Preheat the oven to 375° and line 2 sheet pans with parchment paper. You will also need a cookie scooper for consistent size cookies.
The cookie scooper I used had a #40 on the bowl of the scooper. That is slightly bigger than my Pampered Chef cookie medium scooper, which is just a tiny bit smaller. I only put 9 scoops on my prepared cookie sheet pan. These do spread some, so I give them plenty of room.
Bake at 375° for 12-14 minutes. You want a little brown around the bottom edges before you pull them from the oven. Give them a couple of minutes on the sheet pan before moving a cooling rack.
Optional Strawberry Topping
You want to crush the freeze-dried pieces to dust by either pulsing the pieces in a food processor or a baggie and using something substantial like a rolling pin to crush them.
Using the rolling pin option, you should sift out the pieces that do not get crushed. But it is worth it. The freeze-dried fruit is the perfect topping.
Mix the powdered sugar and the sifted crushed freeze-dried strawberries into a small bowl. I take a small sifter and sprinkle a small amount of the sugary pink wonder on top of the cookies.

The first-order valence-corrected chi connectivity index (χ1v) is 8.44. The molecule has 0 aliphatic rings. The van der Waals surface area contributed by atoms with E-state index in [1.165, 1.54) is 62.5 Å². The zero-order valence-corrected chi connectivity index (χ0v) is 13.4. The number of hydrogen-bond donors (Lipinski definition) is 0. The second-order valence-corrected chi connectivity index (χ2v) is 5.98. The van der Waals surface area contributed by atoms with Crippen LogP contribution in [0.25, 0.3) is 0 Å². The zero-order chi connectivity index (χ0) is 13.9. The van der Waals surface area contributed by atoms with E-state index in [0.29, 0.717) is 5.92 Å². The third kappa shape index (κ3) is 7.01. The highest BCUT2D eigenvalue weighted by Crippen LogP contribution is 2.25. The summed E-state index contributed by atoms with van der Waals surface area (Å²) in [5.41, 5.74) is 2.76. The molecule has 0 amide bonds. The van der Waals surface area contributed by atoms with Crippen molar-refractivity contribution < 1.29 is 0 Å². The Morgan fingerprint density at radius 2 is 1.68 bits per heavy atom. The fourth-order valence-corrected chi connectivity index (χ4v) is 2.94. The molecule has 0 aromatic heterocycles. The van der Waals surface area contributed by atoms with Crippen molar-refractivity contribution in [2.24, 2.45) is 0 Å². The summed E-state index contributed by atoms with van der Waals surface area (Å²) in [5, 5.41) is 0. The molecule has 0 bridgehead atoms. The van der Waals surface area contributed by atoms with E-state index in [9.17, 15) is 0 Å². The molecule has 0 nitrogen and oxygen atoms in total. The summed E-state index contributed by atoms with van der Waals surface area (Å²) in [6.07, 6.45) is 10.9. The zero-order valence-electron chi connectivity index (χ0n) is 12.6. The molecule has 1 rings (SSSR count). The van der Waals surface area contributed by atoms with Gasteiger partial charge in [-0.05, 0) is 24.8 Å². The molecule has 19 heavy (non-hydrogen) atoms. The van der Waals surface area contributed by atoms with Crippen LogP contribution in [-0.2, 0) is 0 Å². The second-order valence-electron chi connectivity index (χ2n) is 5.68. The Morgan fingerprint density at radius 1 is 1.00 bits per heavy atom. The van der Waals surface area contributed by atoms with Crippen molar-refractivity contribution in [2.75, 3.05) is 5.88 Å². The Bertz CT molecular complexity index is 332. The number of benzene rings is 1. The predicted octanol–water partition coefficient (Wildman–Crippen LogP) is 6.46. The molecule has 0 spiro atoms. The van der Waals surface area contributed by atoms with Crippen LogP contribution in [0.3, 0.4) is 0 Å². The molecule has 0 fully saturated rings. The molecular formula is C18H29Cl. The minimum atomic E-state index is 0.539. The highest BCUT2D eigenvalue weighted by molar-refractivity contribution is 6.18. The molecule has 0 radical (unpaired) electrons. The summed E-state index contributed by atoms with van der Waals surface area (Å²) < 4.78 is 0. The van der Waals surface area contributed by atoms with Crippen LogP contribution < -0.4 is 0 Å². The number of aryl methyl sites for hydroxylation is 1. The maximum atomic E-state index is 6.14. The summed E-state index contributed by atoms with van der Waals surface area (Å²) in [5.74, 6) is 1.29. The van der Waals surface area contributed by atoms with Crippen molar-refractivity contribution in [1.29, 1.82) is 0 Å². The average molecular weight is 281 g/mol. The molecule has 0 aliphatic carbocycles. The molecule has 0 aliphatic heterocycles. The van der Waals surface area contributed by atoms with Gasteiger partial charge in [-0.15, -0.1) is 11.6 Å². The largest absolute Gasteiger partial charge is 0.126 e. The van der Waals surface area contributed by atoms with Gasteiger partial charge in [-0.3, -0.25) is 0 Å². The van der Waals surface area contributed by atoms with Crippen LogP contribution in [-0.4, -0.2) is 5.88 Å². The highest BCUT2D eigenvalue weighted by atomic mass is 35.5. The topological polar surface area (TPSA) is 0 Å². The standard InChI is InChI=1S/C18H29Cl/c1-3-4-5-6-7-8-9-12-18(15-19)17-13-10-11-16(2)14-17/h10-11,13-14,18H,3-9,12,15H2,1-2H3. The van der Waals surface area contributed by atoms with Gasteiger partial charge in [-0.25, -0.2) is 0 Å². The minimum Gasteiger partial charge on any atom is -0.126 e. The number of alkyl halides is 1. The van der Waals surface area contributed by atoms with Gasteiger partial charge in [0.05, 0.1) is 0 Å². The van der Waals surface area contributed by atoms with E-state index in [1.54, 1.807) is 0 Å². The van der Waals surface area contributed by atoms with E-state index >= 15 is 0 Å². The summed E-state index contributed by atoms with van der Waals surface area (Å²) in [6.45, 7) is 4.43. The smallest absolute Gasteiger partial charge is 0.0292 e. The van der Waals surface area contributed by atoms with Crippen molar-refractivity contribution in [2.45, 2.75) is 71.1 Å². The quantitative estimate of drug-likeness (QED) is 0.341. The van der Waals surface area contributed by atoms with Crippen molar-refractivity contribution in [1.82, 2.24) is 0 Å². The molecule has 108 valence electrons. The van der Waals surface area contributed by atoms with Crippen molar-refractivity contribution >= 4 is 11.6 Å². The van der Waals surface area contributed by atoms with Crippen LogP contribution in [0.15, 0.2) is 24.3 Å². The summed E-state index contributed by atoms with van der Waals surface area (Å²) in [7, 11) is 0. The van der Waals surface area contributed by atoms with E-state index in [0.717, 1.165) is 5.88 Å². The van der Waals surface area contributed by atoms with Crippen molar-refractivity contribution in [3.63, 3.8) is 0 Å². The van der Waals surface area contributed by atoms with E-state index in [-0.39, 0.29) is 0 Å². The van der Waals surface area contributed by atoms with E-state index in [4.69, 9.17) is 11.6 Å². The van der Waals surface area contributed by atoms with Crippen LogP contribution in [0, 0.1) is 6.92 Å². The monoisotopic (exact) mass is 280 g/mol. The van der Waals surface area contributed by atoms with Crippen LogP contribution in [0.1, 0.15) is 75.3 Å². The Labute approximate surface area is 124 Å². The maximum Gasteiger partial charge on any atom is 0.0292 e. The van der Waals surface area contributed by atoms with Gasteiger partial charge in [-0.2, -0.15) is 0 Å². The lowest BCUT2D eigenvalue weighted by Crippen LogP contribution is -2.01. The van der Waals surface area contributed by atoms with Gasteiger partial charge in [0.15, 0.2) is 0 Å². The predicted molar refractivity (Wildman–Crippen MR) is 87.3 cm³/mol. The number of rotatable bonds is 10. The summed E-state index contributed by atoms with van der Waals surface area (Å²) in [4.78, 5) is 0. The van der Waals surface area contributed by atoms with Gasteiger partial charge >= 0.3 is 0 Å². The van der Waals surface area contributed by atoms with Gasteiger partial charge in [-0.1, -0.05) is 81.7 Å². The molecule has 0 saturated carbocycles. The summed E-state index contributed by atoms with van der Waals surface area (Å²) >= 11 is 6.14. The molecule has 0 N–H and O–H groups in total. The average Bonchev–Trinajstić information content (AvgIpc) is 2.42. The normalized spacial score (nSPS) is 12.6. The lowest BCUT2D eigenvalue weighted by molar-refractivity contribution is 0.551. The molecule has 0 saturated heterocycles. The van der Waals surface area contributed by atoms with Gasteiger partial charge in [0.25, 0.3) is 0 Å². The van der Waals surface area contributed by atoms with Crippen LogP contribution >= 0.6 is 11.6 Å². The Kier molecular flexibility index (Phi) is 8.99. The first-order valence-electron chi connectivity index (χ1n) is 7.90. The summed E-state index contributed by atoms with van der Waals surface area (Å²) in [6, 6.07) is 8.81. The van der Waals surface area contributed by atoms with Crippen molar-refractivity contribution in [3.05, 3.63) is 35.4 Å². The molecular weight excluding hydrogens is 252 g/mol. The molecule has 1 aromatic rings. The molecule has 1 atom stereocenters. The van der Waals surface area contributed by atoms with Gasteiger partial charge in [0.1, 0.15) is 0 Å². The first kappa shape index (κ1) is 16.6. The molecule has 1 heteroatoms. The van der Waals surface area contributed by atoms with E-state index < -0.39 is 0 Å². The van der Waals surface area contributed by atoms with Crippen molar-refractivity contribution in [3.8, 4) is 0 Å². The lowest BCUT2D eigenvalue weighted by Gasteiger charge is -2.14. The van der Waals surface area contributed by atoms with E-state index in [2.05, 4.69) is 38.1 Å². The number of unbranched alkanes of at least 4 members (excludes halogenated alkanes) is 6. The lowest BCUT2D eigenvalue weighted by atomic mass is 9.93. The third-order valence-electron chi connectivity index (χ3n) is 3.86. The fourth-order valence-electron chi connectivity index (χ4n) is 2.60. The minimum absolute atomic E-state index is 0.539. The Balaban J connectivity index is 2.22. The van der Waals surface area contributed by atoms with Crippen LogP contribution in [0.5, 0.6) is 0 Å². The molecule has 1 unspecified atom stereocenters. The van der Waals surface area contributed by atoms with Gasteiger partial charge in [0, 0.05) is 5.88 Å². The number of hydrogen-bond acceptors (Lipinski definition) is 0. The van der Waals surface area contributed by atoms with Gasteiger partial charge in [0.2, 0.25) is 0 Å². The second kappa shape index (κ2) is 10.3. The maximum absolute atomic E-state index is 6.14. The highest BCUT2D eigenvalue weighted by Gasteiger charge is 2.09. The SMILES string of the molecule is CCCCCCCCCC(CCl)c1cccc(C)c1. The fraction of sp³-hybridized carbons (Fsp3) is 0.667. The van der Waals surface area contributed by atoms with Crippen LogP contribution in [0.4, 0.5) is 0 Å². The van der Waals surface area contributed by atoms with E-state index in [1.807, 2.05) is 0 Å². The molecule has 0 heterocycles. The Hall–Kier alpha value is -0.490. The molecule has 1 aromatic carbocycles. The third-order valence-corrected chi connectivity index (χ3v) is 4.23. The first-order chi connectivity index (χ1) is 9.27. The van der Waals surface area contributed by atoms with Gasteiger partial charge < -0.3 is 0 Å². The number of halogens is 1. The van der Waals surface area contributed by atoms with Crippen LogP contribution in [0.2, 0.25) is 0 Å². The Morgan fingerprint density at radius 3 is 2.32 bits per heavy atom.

When baking cookies with fresh fruit, I do not store them in an airtight container. If there is still moisture in the fruit and you keep it in an airtight container, the cookies could get limp and soggy. So instead, I put them in a container with the lid off and lay a piece of parchment paper over the cookies. They need air to circulate; this helps to evaporate the moisture.
Flavors that work with strawberries can be added to the cookie dough when mixing—for example, almond or lemon flavors. You can also play around with different toppings, like a chocolate drizzle or homemade strawberry glaze. Finally, of course, you might like to try adding some cocoa powder to powdered sugar and sprinkling that on your cookies.
You have a couple of options if you want to use jam or preserves. First, add a well in the middle of the scooped cookie dough on the sheet pan and fill it with the hole with jam. Another option would be to spoon a little jam onto the cookie dough and try and swirl it around, giving it a marble look.
More Fresh Fruit Cookies
My Strawberry Shortcake CookiesBarbara Hall
- ½ cup (113.5 g) Butter unsalted room temperature
- 1 ½ cups (300 g) Sugar white
- 8 oz (8 oz) Mascarpone
- ½ teaspoon (0.5 teaspoon) Vanilla Extract
- 2 (2) Eggs
- 2 ½ cups (312.5 g) All-purpose flour
- ½ teaspoon (0.5 teaspoon) Kosher Salt